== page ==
Saturday, August 6, 2011


Presto is a flash—the very essence of spontaneity, the profound magic of the “instant” when something shifts. Presto says “magic is in the air. Do not try to figure it out; you cannot. It is the power of the unknown at work, and something special is about to happen.” The word itself begs to be spoken quickly, as if without thinking. Truly spontaneous speech is when the thought and the word are identical, like unselfconscious singing in the bathtub. We capture that energy when we jump outside ourselves with “courage and humor and openness and perspective and carelessness, in the sense of burning your mental bridges behind you, outreaching yourself.” When a magician says presto in such a spontaneous way, the air is electric and his spectators are transfixed, astounded. Presto is the moment that will be etched in their memories, because it is the moment they opened up to the possibility of the impossible. Upon speaking the word presto, even the magician’s mouth is open in amazement.

Presto is the moment when legends are born. Brandon Bays recalls such a moment while seeing ballet dancer Rudolf Nureyev in Romeo and Juliet at the Metropolitan Opera House. “[T]here was a moment when it seemed as if time stood still. It was as if Nureyev reached into the depths of his soul—into genius itself. He leaped into the air, and his legs spread into a full split; then, for a moment, it was as if he lifted even higher—as if he was practically floating in the air.” Presto moments happen often in the world of sports, as when a bat sends a ball soaring. That “whack” is the presto that brings everything to a standstill, “and in that gap of absolute silence the soul flashes forth—an immensity revealing itself . . . a presence of vastness . . . a greatness that can’t be explained . . . and then whack!—ball hit, hair standing on end. Something great had revealed itself in that tiny instant. One heart, one breath, hair on end. We’d dropped into the ‘Gap’ for an instant and this vast truth had, in a flash, revealed itself.” What is that vast truth? Bay suggests that it’s the same as Nureyev’s inner genius: our own greatness flashes forth, we see ourselves in the mirror, we remember our own magic, and ripples of joy spread through the audience. The magic of those presto moments is what sweeps people up for a standing ovation. No wonder presto is such a popular magic word. It’s the magic wand blooming into a bouquet. It’s the miracle of levitation. It’s every special effect that’s especially affective. It’s smoke and mirrors in a nutshell.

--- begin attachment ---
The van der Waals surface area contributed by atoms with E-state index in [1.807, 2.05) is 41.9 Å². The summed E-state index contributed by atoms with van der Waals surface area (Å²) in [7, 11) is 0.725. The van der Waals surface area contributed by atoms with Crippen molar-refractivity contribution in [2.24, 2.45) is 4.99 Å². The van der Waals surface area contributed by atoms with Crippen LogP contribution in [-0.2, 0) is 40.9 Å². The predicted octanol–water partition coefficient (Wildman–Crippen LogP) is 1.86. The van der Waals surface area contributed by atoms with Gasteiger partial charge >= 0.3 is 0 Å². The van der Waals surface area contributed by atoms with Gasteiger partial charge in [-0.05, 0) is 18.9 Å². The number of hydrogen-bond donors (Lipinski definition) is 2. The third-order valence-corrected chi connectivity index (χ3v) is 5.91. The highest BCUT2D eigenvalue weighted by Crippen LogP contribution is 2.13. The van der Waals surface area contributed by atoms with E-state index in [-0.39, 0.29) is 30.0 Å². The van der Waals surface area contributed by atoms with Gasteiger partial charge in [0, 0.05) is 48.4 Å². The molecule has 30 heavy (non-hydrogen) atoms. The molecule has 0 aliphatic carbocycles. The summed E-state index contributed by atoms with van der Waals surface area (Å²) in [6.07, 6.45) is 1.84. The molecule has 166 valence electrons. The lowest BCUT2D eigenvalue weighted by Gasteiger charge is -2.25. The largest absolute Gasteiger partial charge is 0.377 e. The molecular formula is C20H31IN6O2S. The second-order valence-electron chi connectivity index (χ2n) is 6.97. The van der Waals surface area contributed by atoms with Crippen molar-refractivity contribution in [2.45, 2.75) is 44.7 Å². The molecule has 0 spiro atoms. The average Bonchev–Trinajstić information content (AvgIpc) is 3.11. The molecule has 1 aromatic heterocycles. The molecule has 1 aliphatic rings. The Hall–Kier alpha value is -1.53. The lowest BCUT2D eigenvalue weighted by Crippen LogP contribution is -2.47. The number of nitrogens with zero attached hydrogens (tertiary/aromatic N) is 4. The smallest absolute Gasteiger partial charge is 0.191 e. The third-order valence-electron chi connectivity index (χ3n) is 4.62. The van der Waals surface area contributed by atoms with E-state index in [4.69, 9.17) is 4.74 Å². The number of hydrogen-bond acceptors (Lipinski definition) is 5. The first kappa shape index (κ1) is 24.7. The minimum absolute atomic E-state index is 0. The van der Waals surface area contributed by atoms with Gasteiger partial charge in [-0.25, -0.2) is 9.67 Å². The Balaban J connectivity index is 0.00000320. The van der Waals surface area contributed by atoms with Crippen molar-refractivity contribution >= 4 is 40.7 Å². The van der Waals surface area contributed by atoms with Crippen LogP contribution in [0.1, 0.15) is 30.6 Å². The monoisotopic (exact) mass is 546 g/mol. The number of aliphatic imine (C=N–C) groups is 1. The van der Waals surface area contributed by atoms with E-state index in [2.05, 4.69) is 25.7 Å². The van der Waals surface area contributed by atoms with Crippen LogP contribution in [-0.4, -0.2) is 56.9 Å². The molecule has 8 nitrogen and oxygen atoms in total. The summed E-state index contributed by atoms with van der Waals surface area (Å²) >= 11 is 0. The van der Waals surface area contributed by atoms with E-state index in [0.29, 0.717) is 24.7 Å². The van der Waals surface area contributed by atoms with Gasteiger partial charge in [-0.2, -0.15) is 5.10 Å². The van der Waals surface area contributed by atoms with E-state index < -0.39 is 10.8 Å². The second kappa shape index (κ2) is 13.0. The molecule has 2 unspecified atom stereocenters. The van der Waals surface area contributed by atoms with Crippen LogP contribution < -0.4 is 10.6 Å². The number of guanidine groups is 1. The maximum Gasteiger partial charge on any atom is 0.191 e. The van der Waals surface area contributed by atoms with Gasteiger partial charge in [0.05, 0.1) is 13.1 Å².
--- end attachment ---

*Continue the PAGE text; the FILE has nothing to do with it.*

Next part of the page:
(See our dictionary of magic words for the footnotes to the above passage.)

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